Green’s Dictionary of Slang

croaker n.3

also croker
[croak v.2 (1)]

1. (UK Und.) a hanging.

[UK]Worcester Herald 26 Dec. 4/3: A croaker, a hanging.

2. one who has collapsed, i.e. is metaphorically ‘dead’.

[UK]Leaves from Diary of Celebrated Burglar 22/2: Jack had it [i.e. a gin-flask] last [...] but I suppose he is a ‘croaker’ by this time, and if you ain’t d—d quick, some of them French b—rs will ‘shaver’ him before you get there.

3. a person who is dying, who cannot be saved, a corpse.

[UK]Metropolitan Mag. XIV Sept. 334: ob and I was riding alongside the foremost boy, bouncing to make him a croaker if he did not pull up.
[UK] ‘The Saint Giles’s Jade’ in Nancy Dawson’s Cabinet of Songs 45: He vos nearly a croker with fright.
[UK]A. Mayhew Paved with Gold 353: Here’s the boy, pretty near a croaker.
[UK]Leaves from Diary of Celebrated Burglar 145/1: A nuther blarsted step I woiynt do fur’m, iv they sall kill mi, an’ I’m ne’er a kroaker neow.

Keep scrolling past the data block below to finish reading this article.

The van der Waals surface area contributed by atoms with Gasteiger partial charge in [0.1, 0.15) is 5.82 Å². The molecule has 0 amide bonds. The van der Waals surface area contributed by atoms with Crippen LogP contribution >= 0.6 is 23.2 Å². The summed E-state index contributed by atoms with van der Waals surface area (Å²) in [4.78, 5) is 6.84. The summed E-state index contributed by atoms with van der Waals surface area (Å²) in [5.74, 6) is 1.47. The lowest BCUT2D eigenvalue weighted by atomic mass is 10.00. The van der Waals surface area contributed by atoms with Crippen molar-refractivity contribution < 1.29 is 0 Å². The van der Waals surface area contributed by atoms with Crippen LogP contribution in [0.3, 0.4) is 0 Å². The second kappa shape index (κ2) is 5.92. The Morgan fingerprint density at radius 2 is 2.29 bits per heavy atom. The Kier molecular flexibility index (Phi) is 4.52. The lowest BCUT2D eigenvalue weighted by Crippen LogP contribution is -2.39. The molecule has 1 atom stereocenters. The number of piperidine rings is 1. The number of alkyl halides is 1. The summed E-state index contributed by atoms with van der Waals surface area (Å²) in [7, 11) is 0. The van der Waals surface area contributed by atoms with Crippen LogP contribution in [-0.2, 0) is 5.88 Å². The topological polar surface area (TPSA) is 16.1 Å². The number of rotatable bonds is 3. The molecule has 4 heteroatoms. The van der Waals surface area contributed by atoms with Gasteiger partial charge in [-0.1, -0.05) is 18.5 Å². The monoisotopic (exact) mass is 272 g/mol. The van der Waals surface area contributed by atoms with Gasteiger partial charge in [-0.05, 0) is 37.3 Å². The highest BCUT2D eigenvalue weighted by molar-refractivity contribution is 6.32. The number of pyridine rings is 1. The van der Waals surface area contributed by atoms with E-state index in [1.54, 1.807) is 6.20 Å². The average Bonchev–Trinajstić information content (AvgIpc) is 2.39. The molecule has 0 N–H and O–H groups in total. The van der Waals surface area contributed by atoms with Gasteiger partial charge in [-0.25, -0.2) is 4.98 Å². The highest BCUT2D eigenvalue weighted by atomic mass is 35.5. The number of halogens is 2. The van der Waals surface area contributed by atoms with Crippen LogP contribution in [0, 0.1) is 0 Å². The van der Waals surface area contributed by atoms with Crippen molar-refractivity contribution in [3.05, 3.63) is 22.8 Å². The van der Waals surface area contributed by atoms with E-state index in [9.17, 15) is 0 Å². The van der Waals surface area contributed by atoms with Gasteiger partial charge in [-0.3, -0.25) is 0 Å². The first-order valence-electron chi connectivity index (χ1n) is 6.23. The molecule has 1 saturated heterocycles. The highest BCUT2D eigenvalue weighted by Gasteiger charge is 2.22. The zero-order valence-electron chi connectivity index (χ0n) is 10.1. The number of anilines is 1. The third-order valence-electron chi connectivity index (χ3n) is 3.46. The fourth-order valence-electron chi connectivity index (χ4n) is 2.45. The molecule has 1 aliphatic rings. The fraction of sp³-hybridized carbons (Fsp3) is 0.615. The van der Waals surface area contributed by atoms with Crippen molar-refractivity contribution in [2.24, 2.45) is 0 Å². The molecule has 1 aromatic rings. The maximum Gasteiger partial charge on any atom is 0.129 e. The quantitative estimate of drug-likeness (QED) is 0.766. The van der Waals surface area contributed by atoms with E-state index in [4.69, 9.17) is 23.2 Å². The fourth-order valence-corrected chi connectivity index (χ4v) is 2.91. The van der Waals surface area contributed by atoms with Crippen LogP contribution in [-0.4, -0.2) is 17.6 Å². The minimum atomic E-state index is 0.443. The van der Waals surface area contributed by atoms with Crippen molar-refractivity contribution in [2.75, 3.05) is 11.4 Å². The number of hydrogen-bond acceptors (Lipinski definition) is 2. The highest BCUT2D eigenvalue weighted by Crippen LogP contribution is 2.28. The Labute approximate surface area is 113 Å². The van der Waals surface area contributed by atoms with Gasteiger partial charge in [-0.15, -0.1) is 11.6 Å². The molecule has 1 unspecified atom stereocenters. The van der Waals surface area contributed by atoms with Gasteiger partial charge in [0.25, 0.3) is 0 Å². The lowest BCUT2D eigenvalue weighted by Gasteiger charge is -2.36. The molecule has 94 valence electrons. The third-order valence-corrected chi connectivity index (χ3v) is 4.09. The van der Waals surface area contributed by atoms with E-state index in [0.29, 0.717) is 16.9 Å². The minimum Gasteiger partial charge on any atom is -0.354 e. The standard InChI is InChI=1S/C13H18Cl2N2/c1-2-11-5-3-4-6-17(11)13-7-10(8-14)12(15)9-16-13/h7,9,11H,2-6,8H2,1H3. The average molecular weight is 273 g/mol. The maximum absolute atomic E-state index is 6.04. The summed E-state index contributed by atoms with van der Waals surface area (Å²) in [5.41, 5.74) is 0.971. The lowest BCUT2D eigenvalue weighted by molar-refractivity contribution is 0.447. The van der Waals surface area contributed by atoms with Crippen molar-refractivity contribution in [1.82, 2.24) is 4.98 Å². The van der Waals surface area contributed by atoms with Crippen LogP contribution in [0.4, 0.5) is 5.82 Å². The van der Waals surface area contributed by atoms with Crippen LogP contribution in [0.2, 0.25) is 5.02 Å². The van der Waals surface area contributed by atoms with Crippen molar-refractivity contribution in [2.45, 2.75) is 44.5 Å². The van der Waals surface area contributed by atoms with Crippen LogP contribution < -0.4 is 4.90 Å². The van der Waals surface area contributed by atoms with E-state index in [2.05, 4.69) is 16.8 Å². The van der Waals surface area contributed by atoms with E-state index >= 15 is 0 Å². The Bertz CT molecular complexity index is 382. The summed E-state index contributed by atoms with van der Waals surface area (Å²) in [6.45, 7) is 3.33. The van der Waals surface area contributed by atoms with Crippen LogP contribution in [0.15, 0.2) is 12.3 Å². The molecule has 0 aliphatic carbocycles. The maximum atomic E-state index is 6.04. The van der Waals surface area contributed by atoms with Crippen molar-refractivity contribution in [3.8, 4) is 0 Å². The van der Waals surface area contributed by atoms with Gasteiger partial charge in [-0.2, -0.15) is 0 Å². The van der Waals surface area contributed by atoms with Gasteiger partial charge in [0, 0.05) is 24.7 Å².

[UK]Wild Boys of London I 140/2: ‘’Pon my sivy,’ he said, ‘I thought I was a clean croaker.’.
[UK]Sl. Dict. 133: Croaker a dying person beyond hope; a corpse. The latter is generally called a ‘stiff’un.’.
[UK]Manchester Courier 24 Mar. 9/7: When the dog were found a croker [sic] in the morning they swore it was me.
[UK]Farmer & Henley Sl. and Its Analogues.

4. (orig. US black) a murderer.

[UK]J. Morton Lowspeak 45: Croaker – a professional killer.
[US](con. 1940s–60s) Décharné Straight from the Fridge Dad 39: Croaker [...] 2. Murderer, ie: one who croaks someone.

In derivatives

croakery (n.)

(US) murder.

[US]R.L. Bellem ‘Focus on Death’ Hollywood Detective Jan. [Internet] Is that all it means to you? Don’t you realize this is croakery?